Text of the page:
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Maryland Senate approves Hogan PSC nominee despite email controversy

A "forgiving" state Senate voted Thursday to confirm an appointee of Gov. Larry Hogan to the powerful body that regulates utilities in Maryland, despite his acknowledged mistakes in email exchanges with his former administration colleagues.

Michael Richard won a recommendation for a five-year term on the Public Service Commission on a 15-2 vote by the Senate Executive Nominations Committee, then was confirmed by the full Senate Thursday afternoon.

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Several senators expressed confidence that he had learned his lesson from the controversy generated by his sharing of confidential information with Hogan's staff after he took his seat on the panel.

Richard took his seat on the PSC in January after serving as a deputy chief of staff to Hogan. After appointment, an advocacy group received copies of his emails through an interest group that showed he had continued to discuss commission business with administration officials for several weeks.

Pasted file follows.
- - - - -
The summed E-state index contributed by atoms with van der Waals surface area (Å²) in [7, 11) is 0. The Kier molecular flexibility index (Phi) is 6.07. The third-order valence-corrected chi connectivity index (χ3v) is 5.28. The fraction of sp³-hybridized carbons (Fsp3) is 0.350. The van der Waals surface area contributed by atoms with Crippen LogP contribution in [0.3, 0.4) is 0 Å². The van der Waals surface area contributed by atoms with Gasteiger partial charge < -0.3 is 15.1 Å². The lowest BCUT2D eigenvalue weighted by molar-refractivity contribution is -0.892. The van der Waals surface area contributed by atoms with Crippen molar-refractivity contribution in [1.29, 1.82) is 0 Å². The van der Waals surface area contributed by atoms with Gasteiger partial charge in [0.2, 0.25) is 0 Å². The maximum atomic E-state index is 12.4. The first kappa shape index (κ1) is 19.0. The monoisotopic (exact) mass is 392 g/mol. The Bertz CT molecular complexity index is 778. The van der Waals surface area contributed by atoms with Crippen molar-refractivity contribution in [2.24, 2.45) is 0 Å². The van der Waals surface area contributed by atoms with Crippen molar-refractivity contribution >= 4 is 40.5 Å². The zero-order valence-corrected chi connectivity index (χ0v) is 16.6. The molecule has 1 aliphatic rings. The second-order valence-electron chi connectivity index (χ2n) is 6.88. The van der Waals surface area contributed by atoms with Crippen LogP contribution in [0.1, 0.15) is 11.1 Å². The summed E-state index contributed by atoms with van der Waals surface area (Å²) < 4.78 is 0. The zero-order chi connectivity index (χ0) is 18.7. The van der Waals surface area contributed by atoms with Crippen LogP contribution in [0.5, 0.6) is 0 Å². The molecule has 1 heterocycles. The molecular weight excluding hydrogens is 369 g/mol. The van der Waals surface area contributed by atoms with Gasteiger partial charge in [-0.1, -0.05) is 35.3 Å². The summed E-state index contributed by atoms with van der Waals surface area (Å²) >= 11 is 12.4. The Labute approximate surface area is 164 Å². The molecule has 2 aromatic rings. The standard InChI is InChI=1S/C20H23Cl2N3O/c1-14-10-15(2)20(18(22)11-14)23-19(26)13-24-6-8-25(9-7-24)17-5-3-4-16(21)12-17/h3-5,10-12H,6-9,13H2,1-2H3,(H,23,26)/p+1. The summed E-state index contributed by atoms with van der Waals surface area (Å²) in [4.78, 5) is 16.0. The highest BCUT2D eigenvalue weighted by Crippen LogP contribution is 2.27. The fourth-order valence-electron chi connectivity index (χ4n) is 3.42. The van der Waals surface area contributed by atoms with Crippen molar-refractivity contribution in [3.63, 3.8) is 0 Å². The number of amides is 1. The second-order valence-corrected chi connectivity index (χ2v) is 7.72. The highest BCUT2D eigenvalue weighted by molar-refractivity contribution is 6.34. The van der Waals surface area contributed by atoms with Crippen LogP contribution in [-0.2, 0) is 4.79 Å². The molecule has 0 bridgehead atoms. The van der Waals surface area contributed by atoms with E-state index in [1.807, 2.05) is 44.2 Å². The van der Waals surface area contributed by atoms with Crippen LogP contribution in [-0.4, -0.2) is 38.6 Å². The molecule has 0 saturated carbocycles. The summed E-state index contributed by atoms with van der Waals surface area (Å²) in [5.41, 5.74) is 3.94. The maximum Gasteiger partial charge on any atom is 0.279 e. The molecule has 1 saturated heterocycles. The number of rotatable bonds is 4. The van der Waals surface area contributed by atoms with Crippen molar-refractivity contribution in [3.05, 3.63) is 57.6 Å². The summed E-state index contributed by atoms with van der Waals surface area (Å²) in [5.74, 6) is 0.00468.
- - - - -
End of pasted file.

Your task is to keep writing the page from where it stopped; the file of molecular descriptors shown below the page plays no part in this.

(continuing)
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Opponents of the nomination said the exchanges amounted to "ex parte" communications, a term for improper exchanges of information between someone in a judicial position and individual parties to a case without the knowledge of all contestants.

Richard contended his communications were legal, but senators said he later conceded that he had made a mistake by not limiting his communications once taking his seat of the PSC, a quasi-judicial body that sets utility rates and oversees energy policy.

Sen. Jamie Raskin, the Montgomery County Democrat who chairs the panel, said it was a "forgiving committee" that wants nominees to succeed. But Raskin voted against the nomination, saying he wanted "to send a serious message about ex parte contacts or political coordination by members of an independent board."

The committee also approved the nominations of six Hogan nominees to the state Board of Education, who had been held up until the final days of the annual 90-day legislative session over concerns that some of them were pushing Maryland too far in the direction of support for private and charter schools at the expense of traditional public education. They were all approved, 42-0, by the full Senate.

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